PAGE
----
Shirtless photos of Barry Zito abound on the internet. That's a shade counterintuitive, because the extraordinarily well-compensated former San Francisco Giants pitcher, of all people, ought to be able to afford a shirt. But no one has ever seen fit to complain. And the latest photos of Zito au naturel have drawn appreciative catcalls from an unexpected quarter: obstetricians.
That's because Zito isn't alone in the shots that graced the web last week, but accompanied by his newborn son. The elder Zito is still wearing a backwards ballcap, but the newborn is clutched to his bare chest.
Many obstetricians, even those operating in sterile delivery rooms not graced by crystals or patchouli, have encouraged "skin-to-skin bonding" between mothers and newborn infants. Proponents argue this triggers babies' instinctive feeding behavior; stimulates mothers' immune systems to develop antibodies delivered to the baby via breast milk; and even triggers hormonal releases especially beneficial to breast-feeding.
Well, men have breasts, too. But their purpose is more ornamental than pragmatic.
And, to an extent, so is male skin-to-skin bonding.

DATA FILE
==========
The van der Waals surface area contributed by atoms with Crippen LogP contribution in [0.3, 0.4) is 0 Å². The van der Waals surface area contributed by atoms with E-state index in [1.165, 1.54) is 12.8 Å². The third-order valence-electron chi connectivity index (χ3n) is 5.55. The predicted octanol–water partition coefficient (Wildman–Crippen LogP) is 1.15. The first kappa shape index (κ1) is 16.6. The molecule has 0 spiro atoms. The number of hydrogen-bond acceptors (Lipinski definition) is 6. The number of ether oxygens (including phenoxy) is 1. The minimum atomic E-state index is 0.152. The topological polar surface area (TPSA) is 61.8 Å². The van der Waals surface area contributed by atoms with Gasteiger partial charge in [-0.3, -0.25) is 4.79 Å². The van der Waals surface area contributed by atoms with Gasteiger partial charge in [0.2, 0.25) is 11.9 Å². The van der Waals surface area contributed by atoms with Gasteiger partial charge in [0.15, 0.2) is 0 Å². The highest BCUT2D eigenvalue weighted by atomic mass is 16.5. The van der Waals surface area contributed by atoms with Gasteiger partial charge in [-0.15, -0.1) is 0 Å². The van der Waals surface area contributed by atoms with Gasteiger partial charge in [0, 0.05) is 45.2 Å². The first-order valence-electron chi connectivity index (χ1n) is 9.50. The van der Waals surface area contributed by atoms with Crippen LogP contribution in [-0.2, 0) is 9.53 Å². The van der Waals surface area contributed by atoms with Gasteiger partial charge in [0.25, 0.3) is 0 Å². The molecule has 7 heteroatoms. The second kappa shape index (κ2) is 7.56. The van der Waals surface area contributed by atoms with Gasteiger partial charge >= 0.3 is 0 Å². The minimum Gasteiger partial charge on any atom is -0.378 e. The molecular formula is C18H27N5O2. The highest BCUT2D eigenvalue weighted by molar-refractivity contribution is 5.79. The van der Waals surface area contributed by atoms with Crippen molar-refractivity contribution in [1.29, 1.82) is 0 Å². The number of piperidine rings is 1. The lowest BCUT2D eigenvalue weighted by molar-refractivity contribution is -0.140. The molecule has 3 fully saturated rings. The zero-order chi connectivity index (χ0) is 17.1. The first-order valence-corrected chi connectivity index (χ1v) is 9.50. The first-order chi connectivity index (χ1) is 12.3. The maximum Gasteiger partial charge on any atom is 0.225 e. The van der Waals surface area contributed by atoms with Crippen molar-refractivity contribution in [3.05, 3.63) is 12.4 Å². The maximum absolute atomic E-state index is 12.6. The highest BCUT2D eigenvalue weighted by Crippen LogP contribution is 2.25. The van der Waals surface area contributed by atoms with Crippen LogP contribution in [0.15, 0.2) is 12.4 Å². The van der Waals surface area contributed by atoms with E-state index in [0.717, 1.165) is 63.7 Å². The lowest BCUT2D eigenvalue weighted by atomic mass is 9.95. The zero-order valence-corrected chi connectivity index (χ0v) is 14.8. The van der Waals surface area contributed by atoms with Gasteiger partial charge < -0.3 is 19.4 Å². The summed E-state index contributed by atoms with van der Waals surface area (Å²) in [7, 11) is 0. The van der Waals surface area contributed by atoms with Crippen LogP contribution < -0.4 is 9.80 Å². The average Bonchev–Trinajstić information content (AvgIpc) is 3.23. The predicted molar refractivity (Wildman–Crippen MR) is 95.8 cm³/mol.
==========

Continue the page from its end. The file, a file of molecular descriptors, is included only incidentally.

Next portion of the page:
"Hey, dads used to be at the corner bar," says Judith Bishop, a UC San Francisco professor of obstetrics and midwife. Now "dads don't want to be left out."
In 35 years, Bishop has seen more than a few dads-to-be whip off their shirts at the sight of their children emerging into the larger, extrauterine world: "But I don't make a big point of it. Though I wouldn't discourage it." She hasn't seen an uptick in recent years — but thanks to Zito, you never know.
On the other side of the nation, in Brooklyn, obstetrician Sandra McCalla had already seen the picture of "the famous baseball player who demonstrated it for all to see." And she's thrilled.
McCalla strongly encourages fellow obstetricians and residents at the Maimonides Medical Center to buy into skin-to-skin bonding; rather than handing off a newborn to a nurse, put it on the mother's chest. If the mother is incapacitated, perhaps from a caesarian section, she suggests passing the child to its bare-chested father. "What better way to get the father involved in the first few moments?" she asks.
But not just for the first few moments. "I visit my patients and, if the baby is in the crib, I say, 'If mommy is tired and sleeping, take the baby and put him against your chest.'"
Neither Bishop nor McCalla, who have delivered thousands of babies, tied an affection for male skin-to-skin bonding to the hard sciences. Both, independently, offered the same conclusion: "It can't hurt!"
And, in Zito's case, further benefits apply. "He is a professional athlete," says Bishop. "So he's got a good chest, presumably."